Animal lives matter: death, sentience, and utilitarianism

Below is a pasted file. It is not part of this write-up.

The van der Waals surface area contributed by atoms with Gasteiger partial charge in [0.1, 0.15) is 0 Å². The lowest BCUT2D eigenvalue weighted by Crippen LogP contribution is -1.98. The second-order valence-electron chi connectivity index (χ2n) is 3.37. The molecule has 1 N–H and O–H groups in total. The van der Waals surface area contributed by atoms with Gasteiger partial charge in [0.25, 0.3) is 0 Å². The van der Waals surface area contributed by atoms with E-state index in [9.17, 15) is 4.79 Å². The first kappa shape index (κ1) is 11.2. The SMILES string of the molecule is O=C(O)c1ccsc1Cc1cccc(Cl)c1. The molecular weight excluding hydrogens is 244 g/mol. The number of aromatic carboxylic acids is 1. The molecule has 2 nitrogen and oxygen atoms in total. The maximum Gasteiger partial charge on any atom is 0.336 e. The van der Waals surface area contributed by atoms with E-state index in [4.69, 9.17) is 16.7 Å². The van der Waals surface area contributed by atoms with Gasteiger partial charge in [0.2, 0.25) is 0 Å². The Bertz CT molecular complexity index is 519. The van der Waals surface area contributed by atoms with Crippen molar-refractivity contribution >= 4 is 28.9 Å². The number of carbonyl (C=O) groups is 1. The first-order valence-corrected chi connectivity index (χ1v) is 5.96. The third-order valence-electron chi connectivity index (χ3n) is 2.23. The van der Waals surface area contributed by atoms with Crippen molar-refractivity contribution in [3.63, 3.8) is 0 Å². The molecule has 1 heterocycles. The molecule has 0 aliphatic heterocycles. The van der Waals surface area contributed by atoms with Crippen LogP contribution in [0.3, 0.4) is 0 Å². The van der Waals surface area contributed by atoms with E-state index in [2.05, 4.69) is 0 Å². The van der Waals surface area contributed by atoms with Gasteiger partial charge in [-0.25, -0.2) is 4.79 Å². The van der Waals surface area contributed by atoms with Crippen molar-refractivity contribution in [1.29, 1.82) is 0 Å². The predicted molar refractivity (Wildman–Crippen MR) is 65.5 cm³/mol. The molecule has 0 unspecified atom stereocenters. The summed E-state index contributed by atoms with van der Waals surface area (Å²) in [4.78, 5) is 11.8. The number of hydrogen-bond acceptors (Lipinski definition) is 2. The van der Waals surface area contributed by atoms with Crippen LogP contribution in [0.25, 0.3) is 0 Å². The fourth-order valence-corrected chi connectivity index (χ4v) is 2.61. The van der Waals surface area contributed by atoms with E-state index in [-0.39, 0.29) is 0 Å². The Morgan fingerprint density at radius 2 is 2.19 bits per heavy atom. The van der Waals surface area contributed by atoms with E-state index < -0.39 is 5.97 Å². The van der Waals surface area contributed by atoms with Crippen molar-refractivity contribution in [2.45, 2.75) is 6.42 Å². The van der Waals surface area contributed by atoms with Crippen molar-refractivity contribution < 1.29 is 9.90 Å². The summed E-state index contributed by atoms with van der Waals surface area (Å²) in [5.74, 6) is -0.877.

The killing of nonhuman animals is a controversial topic in utilitarian ethics. As an ethical theory mainly concerned with well-being, utilitarianism usually grants moral status to sentient animals, and thus, animal suffering is considered a moral problem. However, the painless killing of animals is frequently considered morally neutral. This position is therefore not based on the denial of the moral status of animals, but on beliefs about the value of animal life and death. My objective is to challenge these beliefs and argue that the killing of animals is, in fact, a serious moral issue. I contend that the loss of a positive balance of well-being is a sufficient condition for the badness of death, and as such, death can be a misfortune for sentient animals. I argue that this gives us a pro tanto reason to oppose the killing of animals. Moreover, I maintain that the loss suffered by the animal is a significant one, which implies that, although utilitarians accept interpersonal trades of utility, weighty reasons are needed to outweigh the frustration of this interest. I then address the two main problems for a utilitarian account of the wrongness of killing merely sentient beings, namely, the replaceability argument and the logic of the larder argument. I maintain that we have reasons to reject both of these arguments. Finally, I apply my position to the more relevant instances of killing animals in the real world, in particular the killing of farm animals, of wild animals, and of companion animals. While the killing of farm and wild animals are the most relevant ones in terms of numbers, my analysis of the killing of animal companions sheds light on complex questions about animal euthanasia and the value of animal life. I conclude that most of our killing of animals cannot be morally justified under a utilitarian approach, even in cases where the animals have lived lives worth living and die painlessly.